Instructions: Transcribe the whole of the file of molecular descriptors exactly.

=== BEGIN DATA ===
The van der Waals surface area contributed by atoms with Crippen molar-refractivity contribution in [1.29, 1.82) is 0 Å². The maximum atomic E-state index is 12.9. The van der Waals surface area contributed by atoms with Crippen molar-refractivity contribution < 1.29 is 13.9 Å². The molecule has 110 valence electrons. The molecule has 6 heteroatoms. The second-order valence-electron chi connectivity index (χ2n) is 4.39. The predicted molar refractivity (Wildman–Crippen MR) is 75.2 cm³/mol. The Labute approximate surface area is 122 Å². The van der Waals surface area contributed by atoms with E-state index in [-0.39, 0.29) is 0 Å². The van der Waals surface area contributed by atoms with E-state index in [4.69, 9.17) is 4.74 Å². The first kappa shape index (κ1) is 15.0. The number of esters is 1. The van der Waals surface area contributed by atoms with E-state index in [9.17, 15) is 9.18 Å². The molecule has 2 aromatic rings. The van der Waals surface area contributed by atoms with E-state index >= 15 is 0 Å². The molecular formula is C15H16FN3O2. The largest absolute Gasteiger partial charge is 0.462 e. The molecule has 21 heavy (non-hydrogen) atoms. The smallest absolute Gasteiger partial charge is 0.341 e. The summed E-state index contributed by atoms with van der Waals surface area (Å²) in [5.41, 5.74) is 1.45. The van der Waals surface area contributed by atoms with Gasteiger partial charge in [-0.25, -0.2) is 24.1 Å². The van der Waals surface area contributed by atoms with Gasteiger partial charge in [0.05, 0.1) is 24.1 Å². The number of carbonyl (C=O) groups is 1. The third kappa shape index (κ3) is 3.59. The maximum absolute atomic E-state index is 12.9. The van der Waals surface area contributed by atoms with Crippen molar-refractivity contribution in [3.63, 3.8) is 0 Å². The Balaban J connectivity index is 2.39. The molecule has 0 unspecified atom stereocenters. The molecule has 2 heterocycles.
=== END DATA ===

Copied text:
The van der Waals surface area contributed by atoms with Crippen molar-refractivity contribution in [1.29, 1.82) is 0 Å². The maximum atomic E-state index is 12.9. The van der Waals surface area contributed by atoms with Crippen molar-refractivity contribution < 1.29 is 13.9 Å². The molecule has 110 valence electrons. The molecule has 6 heteroatoms. The second-order valence-electron chi connectivity index (χ2n) is 4.39. The predicted molar refractivity (Wildman–Crippen MR) is 75.2 cm³/mol. The Labute approximate surface area is 122 Å². The van der Waals surface area contributed by atoms with E-state index in [-0.39, 0.29) is 0 Å². The van der Waals surface area contributed by atoms with E-state index in [4.69, 9.17) is 4.74 Å². The first kappa shape index (κ1) is 15.0. The number of esters is 1. The van der Waals surface area contributed by atoms with E-state index in [9.17, 15) is 9.18 Å². The molecule has 2 aromatic rings. The van der Waals surface area contributed by atoms with E-state index >= 15 is 0 Å². The molecular formula is C15H16FN3O2. The largest absolute Gasteiger partial charge is 0.462 e. The molecule has 21 heavy (non-hydrogen) atoms. The smallest absolute Gasteiger partial charge is 0.341 e. The summed E-state index contributed by atoms with van der Waals surface area (Å²) in [5.41, 5.74) is 1.45. The van der Waals surface area contributed by atoms with Gasteiger partial charge in [-0.25, -0.2) is 24.1 Å². The van der Waals surface area contributed by atoms with Gasteiger partial charge in [0.05, 0.1) is 24.1 Å². The number of carbonyl (C=O) groups is 1. The third kappa shape index (κ3) is 3.59. The maximum absolute atomic E-state index is 12.9. The van der Waals surface area contributed by atoms with Crippen molar-refractivity contribution in [3.63, 3.8) is 0 Å². The Balaban J connectivity index is 2.39. The molecule has 0 unspecified atom stereocenters. The molecule has 2 heterocycles.